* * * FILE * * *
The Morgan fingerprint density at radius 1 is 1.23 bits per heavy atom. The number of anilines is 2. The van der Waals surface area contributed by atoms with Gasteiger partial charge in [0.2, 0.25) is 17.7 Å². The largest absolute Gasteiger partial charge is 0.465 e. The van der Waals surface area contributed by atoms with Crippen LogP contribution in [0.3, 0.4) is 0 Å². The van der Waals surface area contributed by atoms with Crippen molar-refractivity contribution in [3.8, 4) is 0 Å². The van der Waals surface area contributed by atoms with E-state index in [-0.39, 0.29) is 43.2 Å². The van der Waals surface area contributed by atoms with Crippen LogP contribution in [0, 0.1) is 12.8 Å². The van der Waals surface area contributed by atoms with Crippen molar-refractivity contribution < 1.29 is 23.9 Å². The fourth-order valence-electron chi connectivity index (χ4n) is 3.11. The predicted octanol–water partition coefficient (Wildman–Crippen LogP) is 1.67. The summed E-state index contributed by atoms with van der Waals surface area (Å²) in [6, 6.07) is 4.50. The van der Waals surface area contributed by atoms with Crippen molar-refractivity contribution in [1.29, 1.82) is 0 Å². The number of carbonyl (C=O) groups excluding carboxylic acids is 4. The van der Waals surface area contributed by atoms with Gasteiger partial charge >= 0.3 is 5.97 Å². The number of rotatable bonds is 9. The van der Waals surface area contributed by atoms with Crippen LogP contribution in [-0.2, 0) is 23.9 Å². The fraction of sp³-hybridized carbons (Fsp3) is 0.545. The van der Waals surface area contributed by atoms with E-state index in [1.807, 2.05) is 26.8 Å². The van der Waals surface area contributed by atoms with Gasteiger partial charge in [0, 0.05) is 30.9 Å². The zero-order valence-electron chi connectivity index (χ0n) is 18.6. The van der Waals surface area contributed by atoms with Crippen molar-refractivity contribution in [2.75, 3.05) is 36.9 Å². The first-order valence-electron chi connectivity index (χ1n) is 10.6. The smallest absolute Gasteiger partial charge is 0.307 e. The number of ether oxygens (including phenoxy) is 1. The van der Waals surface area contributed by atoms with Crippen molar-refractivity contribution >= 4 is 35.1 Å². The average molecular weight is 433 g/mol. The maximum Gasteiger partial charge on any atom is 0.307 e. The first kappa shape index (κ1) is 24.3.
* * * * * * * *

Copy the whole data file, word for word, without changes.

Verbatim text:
The Morgan fingerprint density at radius 1 is 1.23 bits per heavy atom. The number of anilines is 2. The van der Waals surface area contributed by atoms with Gasteiger partial charge in [0.2, 0.25) is 17.7 Å². The largest absolute Gasteiger partial charge is 0.465 e. The van der Waals surface area contributed by atoms with Crippen LogP contribution in [0.3, 0.4) is 0 Å². The van der Waals surface area contributed by atoms with Crippen molar-refractivity contribution in [3.8, 4) is 0 Å². The van der Waals surface area contributed by atoms with E-state index in [-0.39, 0.29) is 43.2 Å². The van der Waals surface area contributed by atoms with Crippen LogP contribution in [0, 0.1) is 12.8 Å². The van der Waals surface area contributed by atoms with Crippen molar-refractivity contribution < 1.29 is 23.9 Å². The fourth-order valence-electron chi connectivity index (χ4n) is 3.11. The predicted octanol–water partition coefficient (Wildman–Crippen LogP) is 1.67. The summed E-state index contributed by atoms with van der Waals surface area (Å²) in [6, 6.07) is 4.50. The van der Waals surface area contributed by atoms with Crippen molar-refractivity contribution in [1.29, 1.82) is 0 Å². The number of carbonyl (C=O) groups excluding carboxylic acids is 4. The van der Waals surface area contributed by atoms with Gasteiger partial charge >= 0.3 is 5.97 Å². The number of rotatable bonds is 9. The van der Waals surface area contributed by atoms with Crippen LogP contribution in [-0.2, 0) is 23.9 Å². The fraction of sp³-hybridized carbons (Fsp3) is 0.545. The van der Waals surface area contributed by atoms with E-state index in [1.807, 2.05) is 26.8 Å². The van der Waals surface area contributed by atoms with Gasteiger partial charge in [0, 0.05) is 30.9 Å². The zero-order valence-electron chi connectivity index (χ0n) is 18.6. The van der Waals surface area contributed by atoms with Crippen molar-refractivity contribution in [2.75, 3.05) is 36.9 Å². The first-order valence-electron chi connectivity index (χ1n) is 10.6. The smallest absolute Gasteiger partial charge is 0.307 e. The number of ether oxygens (including phenoxy) is 1. The van der Waals surface area contributed by atoms with Crippen molar-refractivity contribution >= 4 is 35.1 Å². The average molecular weight is 433 g/mol. The maximum Gasteiger partial charge on any atom is 0.307 e. The first kappa shape index (κ1) is 24.3.